Saturday, November 28, 2009

Ripe Art Gallery, Greenlawn, NY [53]

Louise Honey Millman sent these images from the October 2009 exhibition of the ABAD project at the Ripe Art Gallery in Greenlawn, Long Island, New York.

Photos: Owner Cherie in front of the gallery and artist Honey Millman checking out the installation during the opening.

Wednesday, November 25, 2009

Alix Lambert : The Body Farm [52]

Photographer and author, Alix Lambert contributed a work to the exhibition in New York City, but the postal gods had other plans when the cards were mailed to the gallery. We've tried to rectify that by featuring her work and the story behind it, a fascinating investigation into The Body Farm, located in a dead corner of the state, a no man's land of a completely different sort.  Alix writes ...

Beyond a sign that states in simple, unadorned fashion – Anthropology Research Facility State Forensic Anthropologist – are barren acres of fenced-in land. Unremarkable at best.  There is a shed, an abandoned trailer, some trees, dirt paths that lead nowhere it seems.

Walking through this nothingness towards its center in the cold autumn air, one discerns rows of dark green garbage bags, laying side by side. You can laugh, almost; if you had to guess, they might be covering bodies. Twenty yards closer and you see yellow sashes wrapping around one tree trunk and running to the next. The unmistakable words CRIME SCENE are written in black.

And then you see, as if for the first time, what's really here: Skulls and an assortment of femur bones among the leaves, and bodies in varying states of decay. If you look very closely, that movement that you thought was a trick of the eye turns out to be swarms of maggots gnawing on the human remains.

The Facility, or The Body Farm, as it has been nicknamed much to the chagrin of some who work here, is dedicated to the study of the rate of human decomposition, a key understanding needed in murder trials.

The Facility was founded by Dr. Bill Bass and is affiliated with The University of Tennessee.  Although other “body farms” have been planned in the US, this one remains the only one of its kind in the world.

For a man who oversees the very end of the end, Dr. Bill Bass is all charm and smiles. Twice my age, he seems to have twice my energy. He's almost gleeful for someone who works all day with corpses. Standing on the Tennessee soil, bodies in varying states of decay all around us, he happily answered questions he's answered thousands of times over the past years.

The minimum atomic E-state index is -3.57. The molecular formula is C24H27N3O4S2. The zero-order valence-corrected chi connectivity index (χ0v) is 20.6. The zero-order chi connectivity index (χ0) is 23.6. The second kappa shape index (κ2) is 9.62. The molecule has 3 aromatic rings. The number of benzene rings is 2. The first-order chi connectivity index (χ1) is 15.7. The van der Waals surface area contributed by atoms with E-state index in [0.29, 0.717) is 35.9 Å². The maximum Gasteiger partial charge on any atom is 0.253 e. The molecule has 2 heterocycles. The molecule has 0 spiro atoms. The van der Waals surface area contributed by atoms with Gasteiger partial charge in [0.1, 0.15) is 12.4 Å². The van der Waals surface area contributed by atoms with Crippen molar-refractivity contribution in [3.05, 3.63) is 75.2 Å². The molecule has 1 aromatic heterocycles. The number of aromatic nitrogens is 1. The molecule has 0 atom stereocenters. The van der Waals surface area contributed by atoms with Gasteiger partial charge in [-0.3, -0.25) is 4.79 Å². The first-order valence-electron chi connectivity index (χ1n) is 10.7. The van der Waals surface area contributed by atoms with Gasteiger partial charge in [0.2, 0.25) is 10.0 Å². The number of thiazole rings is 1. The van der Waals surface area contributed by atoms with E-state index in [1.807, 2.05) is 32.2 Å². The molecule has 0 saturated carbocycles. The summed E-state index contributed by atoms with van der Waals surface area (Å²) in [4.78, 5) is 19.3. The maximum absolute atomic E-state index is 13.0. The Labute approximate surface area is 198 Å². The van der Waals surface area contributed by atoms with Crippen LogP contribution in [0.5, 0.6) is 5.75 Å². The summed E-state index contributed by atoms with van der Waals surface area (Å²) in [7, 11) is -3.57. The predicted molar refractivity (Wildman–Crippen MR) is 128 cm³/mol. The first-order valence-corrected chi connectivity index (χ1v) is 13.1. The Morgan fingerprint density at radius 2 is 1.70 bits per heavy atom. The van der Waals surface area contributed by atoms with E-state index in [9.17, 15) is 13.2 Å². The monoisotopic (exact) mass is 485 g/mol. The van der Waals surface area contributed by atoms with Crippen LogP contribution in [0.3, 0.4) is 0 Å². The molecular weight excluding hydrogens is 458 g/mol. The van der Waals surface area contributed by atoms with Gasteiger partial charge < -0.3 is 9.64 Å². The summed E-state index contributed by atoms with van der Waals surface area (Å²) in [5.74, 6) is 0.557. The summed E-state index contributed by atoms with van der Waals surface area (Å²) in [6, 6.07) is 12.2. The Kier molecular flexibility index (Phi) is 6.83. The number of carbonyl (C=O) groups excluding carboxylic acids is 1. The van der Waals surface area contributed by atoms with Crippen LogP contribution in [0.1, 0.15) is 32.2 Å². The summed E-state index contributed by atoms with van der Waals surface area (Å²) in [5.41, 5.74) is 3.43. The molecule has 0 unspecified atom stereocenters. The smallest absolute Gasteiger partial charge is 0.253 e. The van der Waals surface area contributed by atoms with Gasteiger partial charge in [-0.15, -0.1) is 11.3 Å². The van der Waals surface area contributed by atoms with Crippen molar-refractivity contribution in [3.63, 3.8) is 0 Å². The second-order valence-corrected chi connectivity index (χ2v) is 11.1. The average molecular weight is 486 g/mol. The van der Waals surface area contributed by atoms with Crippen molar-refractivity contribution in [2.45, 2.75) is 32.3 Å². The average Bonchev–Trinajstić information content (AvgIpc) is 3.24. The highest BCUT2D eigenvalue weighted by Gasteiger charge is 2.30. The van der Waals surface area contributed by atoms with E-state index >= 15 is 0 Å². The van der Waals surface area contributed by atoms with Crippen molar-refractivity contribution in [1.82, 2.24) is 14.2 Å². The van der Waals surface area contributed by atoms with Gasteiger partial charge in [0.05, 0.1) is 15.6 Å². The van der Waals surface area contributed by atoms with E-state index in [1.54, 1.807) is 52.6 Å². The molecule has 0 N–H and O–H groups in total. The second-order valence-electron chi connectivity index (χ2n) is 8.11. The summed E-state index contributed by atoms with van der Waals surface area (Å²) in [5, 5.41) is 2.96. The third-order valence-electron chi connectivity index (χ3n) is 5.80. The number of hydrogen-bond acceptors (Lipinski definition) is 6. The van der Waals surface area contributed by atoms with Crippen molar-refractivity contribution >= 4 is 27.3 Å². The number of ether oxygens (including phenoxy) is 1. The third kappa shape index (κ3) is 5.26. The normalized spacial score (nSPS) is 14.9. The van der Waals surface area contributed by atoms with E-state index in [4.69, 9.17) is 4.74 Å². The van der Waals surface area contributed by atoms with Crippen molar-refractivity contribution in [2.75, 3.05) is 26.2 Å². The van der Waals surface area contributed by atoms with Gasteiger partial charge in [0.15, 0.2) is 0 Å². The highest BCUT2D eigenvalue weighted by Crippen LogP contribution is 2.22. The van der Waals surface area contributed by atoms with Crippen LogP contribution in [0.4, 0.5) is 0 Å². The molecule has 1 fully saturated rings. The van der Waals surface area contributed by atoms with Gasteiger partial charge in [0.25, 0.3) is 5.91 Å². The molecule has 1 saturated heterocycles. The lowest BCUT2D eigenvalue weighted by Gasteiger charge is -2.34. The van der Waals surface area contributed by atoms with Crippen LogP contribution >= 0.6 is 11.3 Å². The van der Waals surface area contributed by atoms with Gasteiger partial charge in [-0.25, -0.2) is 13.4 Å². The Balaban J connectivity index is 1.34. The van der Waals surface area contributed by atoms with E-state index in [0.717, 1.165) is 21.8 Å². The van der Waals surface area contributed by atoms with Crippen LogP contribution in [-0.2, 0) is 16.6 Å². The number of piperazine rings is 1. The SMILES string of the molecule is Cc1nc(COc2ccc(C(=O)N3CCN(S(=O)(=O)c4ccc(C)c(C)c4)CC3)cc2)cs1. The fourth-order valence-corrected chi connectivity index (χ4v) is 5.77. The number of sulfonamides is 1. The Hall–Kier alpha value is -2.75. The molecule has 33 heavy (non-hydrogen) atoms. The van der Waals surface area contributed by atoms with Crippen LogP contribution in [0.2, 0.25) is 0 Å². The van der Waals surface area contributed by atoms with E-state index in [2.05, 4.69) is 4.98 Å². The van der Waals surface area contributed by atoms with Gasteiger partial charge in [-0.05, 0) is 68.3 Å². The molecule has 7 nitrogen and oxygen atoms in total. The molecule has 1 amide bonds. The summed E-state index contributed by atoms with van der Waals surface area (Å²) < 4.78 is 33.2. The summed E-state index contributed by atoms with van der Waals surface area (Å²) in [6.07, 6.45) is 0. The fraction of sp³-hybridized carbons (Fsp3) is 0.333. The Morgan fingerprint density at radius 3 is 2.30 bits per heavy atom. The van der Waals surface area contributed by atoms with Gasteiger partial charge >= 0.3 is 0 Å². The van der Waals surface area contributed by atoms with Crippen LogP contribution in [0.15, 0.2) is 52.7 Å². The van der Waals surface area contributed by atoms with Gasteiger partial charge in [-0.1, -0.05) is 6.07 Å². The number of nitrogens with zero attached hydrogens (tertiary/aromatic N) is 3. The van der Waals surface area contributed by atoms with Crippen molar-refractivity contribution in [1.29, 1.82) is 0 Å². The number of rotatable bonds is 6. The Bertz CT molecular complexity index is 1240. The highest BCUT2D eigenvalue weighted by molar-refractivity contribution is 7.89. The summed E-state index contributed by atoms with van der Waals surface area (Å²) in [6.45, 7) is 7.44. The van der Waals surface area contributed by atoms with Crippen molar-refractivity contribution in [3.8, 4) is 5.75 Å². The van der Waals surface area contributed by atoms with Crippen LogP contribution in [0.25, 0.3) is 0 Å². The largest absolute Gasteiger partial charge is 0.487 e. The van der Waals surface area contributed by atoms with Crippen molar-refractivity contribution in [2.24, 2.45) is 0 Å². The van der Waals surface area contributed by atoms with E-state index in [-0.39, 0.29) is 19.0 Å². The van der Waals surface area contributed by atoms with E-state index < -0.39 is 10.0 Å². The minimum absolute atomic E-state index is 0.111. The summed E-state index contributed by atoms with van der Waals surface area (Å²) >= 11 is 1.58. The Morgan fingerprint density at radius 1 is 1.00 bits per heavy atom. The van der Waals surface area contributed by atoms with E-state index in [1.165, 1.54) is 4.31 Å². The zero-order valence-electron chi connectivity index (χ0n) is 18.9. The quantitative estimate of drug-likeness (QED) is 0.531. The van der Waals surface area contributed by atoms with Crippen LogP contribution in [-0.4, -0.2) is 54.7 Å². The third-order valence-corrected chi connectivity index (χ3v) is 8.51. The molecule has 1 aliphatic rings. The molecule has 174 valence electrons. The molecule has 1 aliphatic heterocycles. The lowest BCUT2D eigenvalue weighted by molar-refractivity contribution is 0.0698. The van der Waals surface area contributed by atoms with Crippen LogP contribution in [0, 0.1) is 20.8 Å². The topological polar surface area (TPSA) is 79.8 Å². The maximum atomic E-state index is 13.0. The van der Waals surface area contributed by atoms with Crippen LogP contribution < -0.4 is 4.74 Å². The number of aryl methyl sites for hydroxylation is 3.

"We are not a culture of death," he says about how we as people tend to hide from view all that happens after we die. "Let’s say for example there were a body out on the road; someone was killed and thrown out on the edge of the road. The police are called. They come and they hold up a sheet so that no one can see what’s going on and everybody drives by looking and looking but they can’t see anything. Then the body gets put in a black disaster bag, again no one can see what they are doing. The body bag goes to the morgue; well they don’t give tours of the morgue, so no one knows what goes on in a morgue and if they ever do see that individual again it might be at the funeral - if they have an open coffin. But if they don’t then the person is buried and nobody ever sees it."

"There are so many things that happen after people die that we have closed off in our culture, and essentially said, ‘you can’t look at that.’ Bass goes on: "I think people wonder ‘what goes on behind those closed doors?’ I don’t know why we cover it up. Of course, there are certain cases in which you don’t want to let everybody know what happened. I don’t think you ought to let key evidence out, but I don’t see any reason why we shouldn’t go into great depth about what goes on.”

Dr. Bass allowed me to photograph the Body Farm, and the results have taken me on a very strange and sometimes beautiful journey, regardless of morbidity of the subject.

Conversations with some of the researchers at the body farm revealed narratives that one might only find in Hollywood.  One researcher, Joanna Hughes, recalls: "When I was in third or fourth grade, I remember, there was a person found somewhere in my home-town in a refrigerator in the woods, and somebody had done a facial reconstruction and that just kind of stuck with me. Then in the seventh grade, one of my science teachers asked what do we want to do when we grow up? And I said, 'I want to put faces on skulls.' I didn’t know what it was called. I didn’t know if it was a real job, I just knew that that’s what I wanted to do. So, here I am."

Joanna Hughes was adopted as a baby as was her brother; she grew up in Alabama, in the South. Her parents were very religious; she knew from the day her parents picked her brother up that he was evil, she said. During the course of our conversation, she went on to discuss the murder of her parents by her brother, who was sentenced to death in 2005, and killed himself in 2006.

"As my brother’s last surviving family member, I made the decision to donate my brother’s body here to the facility. He did no good in life and if he’s just buried in a hole he won’t do any good in death. If he’s here he can do good for however long they have his bones. A lot of people don’t understand. They were asking ‘When’s the funeral? Are you going to bury him next to your parents?’ I don’t think they’re thinking it through. I really don’t care what they think. This is the best thing that he could possibly do. He’s doing it and I don’t have a problem with it."